Science rushing in to save us through radical change?

Glass ‘melts’ as we ‘freeze’ it close to absolute zero.  This is just one of many facts in science that challenge our day-to-day experience in conditions we are used to.  In biology we are discovering that self-replication is more fundamental in chenistry than we thought, and hence harder – or even impossible – to control.  Even a 32-amino-acid peptide can “autocatalyse its own synthesis.” We don’t know how widespread this ability is, but it may hint at “a route to self-reproducing molecular systems on a basis far wider than Watson-Crick base-pairing.”   Horizontal gene transfer plays a significant role in the acquisition of antibiotic resistance which can be conveyed to a new bacterial host. These genes interact with yet other genes to provide resistance even to newly invented antibiotics.  We can make artificial ‘parasites’ that are good at horizontal gene transfer.

It may be that he epoch of Darwinian evolution based on competition between species ended about ten thousand years ago, when, Homo sapiens, began to dominate.   Since that time, cultural evolution has replaced biological evolution as the main driving force of change. Cultures spread by horizontal transfer of ideas more than by genetic inheritance. Cultural evolution is running a thousand times faster than Darwinian evolution, taking us into a new era of cultural interdependence which we call globalization.  As Homo sapiens domesticates the new biotechnology, we are reviving the ancient pre-Darwinian practice of horizontal gene transfer, moving genes easily from microbes to plants and animals, blurring the boundaries between species.  We may be moving from software exchange to gene sharing.  The evolution of life will once again be communal, as it was before separate species and intellectual property were invented.  Evolution does not take place in small steps, as Darwin claimed, but in leaps after long periods of stasis. We have to wonder if the next great leap will be one of our own creations.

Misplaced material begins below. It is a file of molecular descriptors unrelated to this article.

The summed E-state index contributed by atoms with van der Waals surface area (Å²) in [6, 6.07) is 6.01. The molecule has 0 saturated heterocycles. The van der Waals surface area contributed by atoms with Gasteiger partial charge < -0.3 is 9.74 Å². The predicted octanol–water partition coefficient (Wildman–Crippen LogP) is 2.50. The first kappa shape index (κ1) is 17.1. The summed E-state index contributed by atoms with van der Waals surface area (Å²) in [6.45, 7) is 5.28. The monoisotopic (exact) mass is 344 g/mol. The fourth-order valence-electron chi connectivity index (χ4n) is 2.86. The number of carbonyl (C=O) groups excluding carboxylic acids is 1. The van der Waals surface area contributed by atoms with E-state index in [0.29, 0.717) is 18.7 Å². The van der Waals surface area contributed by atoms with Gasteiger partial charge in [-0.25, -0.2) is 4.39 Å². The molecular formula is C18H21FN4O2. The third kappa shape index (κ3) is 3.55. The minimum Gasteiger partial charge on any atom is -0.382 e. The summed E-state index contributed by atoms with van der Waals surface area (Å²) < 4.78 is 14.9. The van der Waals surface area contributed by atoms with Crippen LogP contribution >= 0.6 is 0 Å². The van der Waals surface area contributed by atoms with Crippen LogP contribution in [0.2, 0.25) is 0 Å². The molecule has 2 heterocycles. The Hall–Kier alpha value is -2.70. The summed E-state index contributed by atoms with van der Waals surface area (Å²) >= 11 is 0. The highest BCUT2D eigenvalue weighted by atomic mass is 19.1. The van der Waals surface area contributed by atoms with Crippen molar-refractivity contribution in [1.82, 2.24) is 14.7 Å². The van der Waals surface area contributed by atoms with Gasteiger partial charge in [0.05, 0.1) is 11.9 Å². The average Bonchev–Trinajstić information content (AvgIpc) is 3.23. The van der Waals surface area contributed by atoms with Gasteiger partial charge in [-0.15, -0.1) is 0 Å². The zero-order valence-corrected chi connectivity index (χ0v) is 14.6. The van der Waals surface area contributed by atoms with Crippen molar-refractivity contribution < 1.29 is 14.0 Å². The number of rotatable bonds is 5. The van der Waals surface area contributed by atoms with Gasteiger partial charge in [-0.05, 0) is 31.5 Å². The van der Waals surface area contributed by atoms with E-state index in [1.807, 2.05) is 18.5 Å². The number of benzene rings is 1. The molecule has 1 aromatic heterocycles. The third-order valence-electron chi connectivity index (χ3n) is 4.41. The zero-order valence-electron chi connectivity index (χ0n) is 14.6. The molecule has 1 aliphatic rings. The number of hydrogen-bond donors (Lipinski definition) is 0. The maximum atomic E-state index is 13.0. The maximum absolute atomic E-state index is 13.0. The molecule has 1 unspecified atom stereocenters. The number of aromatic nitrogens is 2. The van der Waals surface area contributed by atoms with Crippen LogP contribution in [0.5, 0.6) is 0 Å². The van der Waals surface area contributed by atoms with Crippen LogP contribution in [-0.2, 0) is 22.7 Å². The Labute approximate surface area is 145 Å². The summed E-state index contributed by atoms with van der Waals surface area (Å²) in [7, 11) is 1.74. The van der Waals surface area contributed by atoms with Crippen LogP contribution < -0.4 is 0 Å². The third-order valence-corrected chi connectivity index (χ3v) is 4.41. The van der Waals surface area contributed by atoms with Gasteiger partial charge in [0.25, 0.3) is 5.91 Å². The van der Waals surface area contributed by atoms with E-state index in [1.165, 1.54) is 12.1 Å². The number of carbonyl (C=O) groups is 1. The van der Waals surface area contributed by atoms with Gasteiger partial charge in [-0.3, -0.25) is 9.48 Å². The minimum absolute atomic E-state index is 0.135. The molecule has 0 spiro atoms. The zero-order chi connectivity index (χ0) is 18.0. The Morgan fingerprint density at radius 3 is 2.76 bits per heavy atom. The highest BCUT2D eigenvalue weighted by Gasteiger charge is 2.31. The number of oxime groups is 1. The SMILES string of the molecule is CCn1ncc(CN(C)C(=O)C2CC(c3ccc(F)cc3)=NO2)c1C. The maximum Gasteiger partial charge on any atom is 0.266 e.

The biology itself is aimed at  opening the way to creating useful microbes from scratch to make products like vaccines and biofuels.  The philosophical issues are massive, including a vision of a future without humanity, which might need cooperative revision of what we term ‘economics’ and a very different view of ourselves in the world.

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8 thoughts on “Science rushing in to save us through radical change?

  1. Given the unavoidable anthropocentrism of all our thinking, I’ve been musing over the possibility that all philosophy – perhaps even our scientific “explanations” of things – are a kind of anthropology; a description of things the way we see them, reflections on the question, “What does it mean to be human?”

    Seen this way we may already be post-human, just unable to recognise this because it is we who are doing the “seeing.” Development and change are inevitable, the real questions concern the directions in which we want to go, whether we are being steered or doing the steering, whether those making decisions have any idea of the consequences of what they decide. Monsanto playing the role of The Sorcerer’s Apprentice – only the master won’t come to fix things up, because he was never there – to give but one example.

    Does having an artificial hip make me a cyborg? .-D

  2. I have the feeling explanations on the NPIA may be stated in full with combinations of ‘useless’, ‘greedy’, ‘fatuous’ and ‘rimming’ Hog – all essentially “genetic” and making one wonder how wankers reproduce so well!
    If you are a cyborg Francis, you’re still on my Xmas card list. We can get to the edge of the universe in 28 years of ‘internal bubble’ relativity flight, something that makes me address the perspectival. I’d be happier (in the madness of) trying to build such a machine with our brilliant new neighbours than with what’s being done with technology by our ‘great and worthy’.

  3. Use of the term ‘fact’ is always problematic Melvin. You are, in a sense, only a letter away from absolute zero (Kelvin), and there is work on ‘the other side of this absolute’. We are always some way from creating the frictionless flubber available in neutron stars, with which I intend to coat the relativity flight Ark I’m working on in the shed.

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